Given that we're building a SaaS that helps our client managing their infrastructure, our team is pretty familiar with leveraging VMs and configuration management tools. We've actually been heavy users of Vagrant and Ansible for the past year, and it's helped us tremendously normalize our development process.
While devo.ps is fast approaching a public release, the team has been dealing with an increasingly complex infrastructure. We more recently faced an interesting issue; how do you share configuration across a cluster of servers? More importantly, how do you do so in a resilient, secure, easily deployable and speedy fashion?
The devo.ps team has been putting quite a few tools to the test over the years when it comes to managing infrastructures. We've developed some ourselves and have adopted others. While the choice to use one over another is not always as clear-cut as we'd like (I'd love to rant about monitoring but will leave that for a later post), we've definitely developed kind of a crush for Ansible in the past 6 months. We went through years of using Puppet, then Chef and more recently Salt Stack, before Ansible gained unanimous adoption among our team.
I'll admit that the devo.ps team is a lazy bunch; we like to forget about things, especially the hard stuff. Dealing with a complex process invariably leads one of us to vent about how "we should automate that stuff". That's what our team does day and night:
Something went awfully wrong, and a rogue process is eating up all of the resources on one of your servers. You have no other choice but to restart it. No big deal, really; this is the age of disposable infrastructure after all. Except when it comes back up, everything starts going awry. Half the stuff supposed to be running is down and it's screwing with the rest of your setup.
We'll be having our usual Hacker News meetup at Abbey Road (45 Yueyang road, near Hengshan Lu) tonight starting 7:00 PM: come and meet entrepreneurs, technologists and likeminded individuals while sharing a couple drinks. The first round of drinks is on Wiredcraft.
As we're getting closer to shipping the first version of devo.ps and we are joined by a few new team members, the team took the time to review the few principles we followed when designing our RESTful JSON API. A lot of these can be found on apigee's blog (a recommended read). Let me give you the gist of it:
The March edition of the Shanghai Open Source meetup will happen at a new location near People Square. There are several well equipped rooms and we're pretty excited to get started with the new format: 1 presentation of 20 to 30 minutes followed by a few workshops.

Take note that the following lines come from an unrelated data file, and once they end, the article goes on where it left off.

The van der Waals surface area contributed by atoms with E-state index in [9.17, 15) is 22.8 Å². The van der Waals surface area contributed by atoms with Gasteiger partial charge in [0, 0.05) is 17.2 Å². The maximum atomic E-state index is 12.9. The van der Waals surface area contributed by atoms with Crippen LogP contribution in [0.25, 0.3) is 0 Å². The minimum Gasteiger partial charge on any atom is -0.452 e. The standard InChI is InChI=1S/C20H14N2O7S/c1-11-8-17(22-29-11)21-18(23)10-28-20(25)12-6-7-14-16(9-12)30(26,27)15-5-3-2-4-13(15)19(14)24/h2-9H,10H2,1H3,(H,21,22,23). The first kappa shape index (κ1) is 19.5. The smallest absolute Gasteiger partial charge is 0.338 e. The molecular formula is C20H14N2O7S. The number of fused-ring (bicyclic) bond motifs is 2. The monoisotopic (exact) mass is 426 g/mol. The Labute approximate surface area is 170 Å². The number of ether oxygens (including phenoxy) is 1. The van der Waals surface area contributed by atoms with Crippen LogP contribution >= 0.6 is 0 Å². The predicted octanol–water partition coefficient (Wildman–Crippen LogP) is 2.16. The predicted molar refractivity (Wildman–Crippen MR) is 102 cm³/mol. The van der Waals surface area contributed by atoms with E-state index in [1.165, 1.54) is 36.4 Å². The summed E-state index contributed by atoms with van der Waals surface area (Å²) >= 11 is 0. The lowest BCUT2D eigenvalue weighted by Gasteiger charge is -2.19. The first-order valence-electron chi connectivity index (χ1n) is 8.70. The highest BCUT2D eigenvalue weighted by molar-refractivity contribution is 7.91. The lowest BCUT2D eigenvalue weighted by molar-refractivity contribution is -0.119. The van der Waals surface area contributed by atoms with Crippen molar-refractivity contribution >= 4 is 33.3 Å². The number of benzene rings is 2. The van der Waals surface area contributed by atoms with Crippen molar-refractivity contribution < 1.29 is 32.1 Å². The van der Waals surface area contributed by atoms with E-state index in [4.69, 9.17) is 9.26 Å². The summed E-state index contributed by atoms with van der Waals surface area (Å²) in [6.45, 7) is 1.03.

Back when our team was dealing with operations, optimization and scalability at our previous company, we had our fair share of troubleshooting poorly performing applications and infrastructures of various sizes, often large (think CNN or the World Bank). Tight deadlines, "exotic" technical stacks and lack of information usually made for memorable experiences.
As usual, we'll be going to the monthly Hacker News meetup thrown by Wiredcraft for all our hacker friends out there in Shanghai. If you're into technology, entrepreneurship or simply looking for an interesting discussion, join us at Abbey Road (45 Yueyang road, near Hengshan Lu) tomorrow starting 7:00 PM. Look for the table with a maneki-neko (the lucky cat Vincent holds so graciously in the picture above).
As we started investing in our new strategy at my previous company, we looked around for solutions to document APIs. It may not be the sexiest part of the project, but documentation is the first step to designing a good API. And I mean first as in "before you even start writing tests" (yes, you should be writing tests first too).
At my previous company, we built Web applications for medium to large organizations, often in the humanitarian and non-profit space, facing original problems revolving around data. Things like building the voting infrastructure for the Southern Sudan Referendum helped us diversify our technical chops. But until a year ago, we were still mostly building regular Web applications; the user requests a page that we build and serve back.
It's been exactly a week since I landed in San Francisco: quite a bit happened in the mere few days I've spent here:
Here's what usually happens: on one side the development team wants to push new features as fast as possible to production, while on the other side, operations are trying to keep things stable. Both teams are evaluated on criteria that are often directly conflicting. The stronger team win one argument... Until the next crisis. And we're not even talking about other teams, they too have conflicting agendas to throw in the mix.